Im with everyone else on this one. Ive only been reloading for a year and just throwing together whatever you have in a case hoping it will work is a very bad idea. Get some good reloading books and read read read. Before i even started reloading i spent 4 months reading the abc speers hornady and lymans books. And i always cross reference with my books. Even with my cases i do every week. Cant be to careful.
  8. Overkill0084

    Overkill0084 Active Member

    What powder did you get? There are a number of powders that work well with both shotguns and handguns, some are easier to use than others. Fortunately .45 acp is one of those calibers that can use lots of different powders well.
    Ditto the manual. For reloading, no such thing as TMI. Download the appropriate data for your application and hunt down a good manual. Additionally, I recommend the Lyman 49th Edition. It has much of the tutorial stuff as well as lots of data that is not as brand specific as some others.
    Always have a number of options in mind when your looking for components.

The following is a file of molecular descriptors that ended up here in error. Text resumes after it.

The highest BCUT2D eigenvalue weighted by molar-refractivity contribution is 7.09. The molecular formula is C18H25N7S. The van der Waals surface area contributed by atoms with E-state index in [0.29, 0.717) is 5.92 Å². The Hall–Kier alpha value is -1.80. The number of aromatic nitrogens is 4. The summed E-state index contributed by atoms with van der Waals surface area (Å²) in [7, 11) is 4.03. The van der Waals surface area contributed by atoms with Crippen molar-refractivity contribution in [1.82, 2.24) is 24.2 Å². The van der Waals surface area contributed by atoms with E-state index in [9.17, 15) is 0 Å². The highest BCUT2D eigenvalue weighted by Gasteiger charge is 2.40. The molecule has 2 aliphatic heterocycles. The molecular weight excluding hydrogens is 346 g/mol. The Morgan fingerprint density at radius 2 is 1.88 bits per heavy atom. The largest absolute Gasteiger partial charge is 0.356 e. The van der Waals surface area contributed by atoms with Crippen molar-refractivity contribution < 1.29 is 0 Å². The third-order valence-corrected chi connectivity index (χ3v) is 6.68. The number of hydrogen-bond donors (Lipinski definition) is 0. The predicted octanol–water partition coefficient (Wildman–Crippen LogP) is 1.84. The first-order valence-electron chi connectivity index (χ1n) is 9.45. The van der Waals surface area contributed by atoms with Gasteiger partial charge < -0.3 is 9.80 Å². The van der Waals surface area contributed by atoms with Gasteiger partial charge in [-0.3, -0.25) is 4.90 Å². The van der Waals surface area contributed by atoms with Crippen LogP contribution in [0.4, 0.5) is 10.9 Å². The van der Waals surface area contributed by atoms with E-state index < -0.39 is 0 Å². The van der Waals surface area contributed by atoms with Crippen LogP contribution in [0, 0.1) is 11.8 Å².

If your local shop doesn't have loading data in the store for you to look at (mine does), photocopy and highlight the load data you will be working with.
    Last edited: Mar 17, 2013
  9. DrumJunkie

    DrumJunkie New Member

    Holy mad scientist Batman!!!!!!

    It's a headline just waiting to be printed.
  10. Axxe55

    Axxe55 The Apocalypse Is Coming.....

    damn, DrumJunkie! why be shy? tell us what you really think!:D
  11. jjfuller1

    jjfuller1 New Member

    here is a site that may help alittle. but i advise getting the ABC's of reloading, and a good manual or 2 or 3. there is a lot more than just throwing it all together.

  12. DrumJunkie

    DrumJunkie New Member

    Calls em as I sees em
    ...OP wants to create a bunch of little controlled explosions but has not considered it important enough to make sure he is not making handgun grenades or the ever popular squib. Hell, just push it out with the next ,round... :eek:
  13. jpattersonnh

    jpattersonnh Active Member

    And all this time I thought powder burned, I feel silly. You had it and then, well squibbed.
  14. BillM

    BillM Active Member Supporter

    Soooo Larry------by now you should be thoroughly convinced you need to do your homework, and
    get yourself educated on reloading before you proceed further. If not--just go ahead on it. That's
    how people get nicknames like stubby, lefty and lucky.